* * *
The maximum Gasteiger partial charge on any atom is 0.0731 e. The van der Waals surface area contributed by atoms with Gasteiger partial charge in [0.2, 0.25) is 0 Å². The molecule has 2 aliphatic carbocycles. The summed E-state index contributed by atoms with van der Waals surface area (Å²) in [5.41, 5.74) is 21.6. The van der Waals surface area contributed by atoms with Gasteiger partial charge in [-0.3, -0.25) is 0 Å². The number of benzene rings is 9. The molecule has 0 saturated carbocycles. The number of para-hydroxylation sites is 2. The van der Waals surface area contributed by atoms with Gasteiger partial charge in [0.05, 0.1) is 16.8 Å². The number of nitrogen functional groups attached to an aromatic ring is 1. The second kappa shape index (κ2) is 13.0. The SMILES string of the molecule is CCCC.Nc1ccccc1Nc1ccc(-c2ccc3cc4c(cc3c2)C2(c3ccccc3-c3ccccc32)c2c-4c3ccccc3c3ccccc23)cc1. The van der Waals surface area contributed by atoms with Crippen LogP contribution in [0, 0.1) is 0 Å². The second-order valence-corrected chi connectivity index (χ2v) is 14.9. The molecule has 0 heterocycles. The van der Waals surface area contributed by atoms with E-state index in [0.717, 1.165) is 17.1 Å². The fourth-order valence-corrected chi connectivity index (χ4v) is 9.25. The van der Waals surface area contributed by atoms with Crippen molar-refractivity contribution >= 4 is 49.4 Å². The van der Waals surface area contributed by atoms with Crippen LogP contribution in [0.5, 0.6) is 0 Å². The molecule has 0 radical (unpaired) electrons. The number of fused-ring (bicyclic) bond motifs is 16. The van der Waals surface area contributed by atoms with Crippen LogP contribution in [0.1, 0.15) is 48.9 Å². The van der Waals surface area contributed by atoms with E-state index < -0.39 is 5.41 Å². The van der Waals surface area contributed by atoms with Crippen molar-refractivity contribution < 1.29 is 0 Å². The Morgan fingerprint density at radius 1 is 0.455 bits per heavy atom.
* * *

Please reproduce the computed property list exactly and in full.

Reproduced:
The maximum Gasteiger partial charge on any atom is 0.0731 e. The van der Waals surface area contributed by atoms with Gasteiger partial charge in [0.2, 0.25) is 0 Å². The molecule has 2 aliphatic carbocycles. The summed E-state index contributed by atoms with van der Waals surface area (Å²) in [5.41, 5.74) is 21.6. The van der Waals surface area contributed by atoms with Gasteiger partial charge in [-0.3, -0.25) is 0 Å². The number of benzene rings is 9. The molecule has 0 saturated carbocycles. The number of para-hydroxylation sites is 2. The van der Waals surface area contributed by atoms with Gasteiger partial charge in [0.05, 0.1) is 16.8 Å². The number of nitrogen functional groups attached to an aromatic ring is 1. The second kappa shape index (κ2) is 13.0. The SMILES string of the molecule is CCCC.Nc1ccccc1Nc1ccc(-c2ccc3cc4c(cc3c2)C2(c3ccccc3-c3ccccc32)c2c-4c3ccccc3c3ccccc23)cc1. The van der Waals surface area contributed by atoms with Crippen LogP contribution in [0, 0.1) is 0 Å². The second-order valence-corrected chi connectivity index (χ2v) is 14.9. The molecule has 0 heterocycles. The van der Waals surface area contributed by atoms with E-state index in [0.717, 1.165) is 17.1 Å². The fourth-order valence-corrected chi connectivity index (χ4v) is 9.25. The van der Waals surface area contributed by atoms with Crippen molar-refractivity contribution >= 4 is 49.4 Å². The van der Waals surface area contributed by atoms with Crippen LogP contribution in [0.5, 0.6) is 0 Å². The molecule has 0 radical (unpaired) electrons. The number of fused-ring (bicyclic) bond motifs is 16. The van der Waals surface area contributed by atoms with Crippen LogP contribution in [0.1, 0.15) is 48.9 Å². The van der Waals surface area contributed by atoms with E-state index < -0.39 is 5.41 Å². The van der Waals surface area contributed by atoms with Crippen molar-refractivity contribution < 1.29 is 0 Å². The Morgan fingerprint density at radius 1 is 0.455 bits per heavy atom.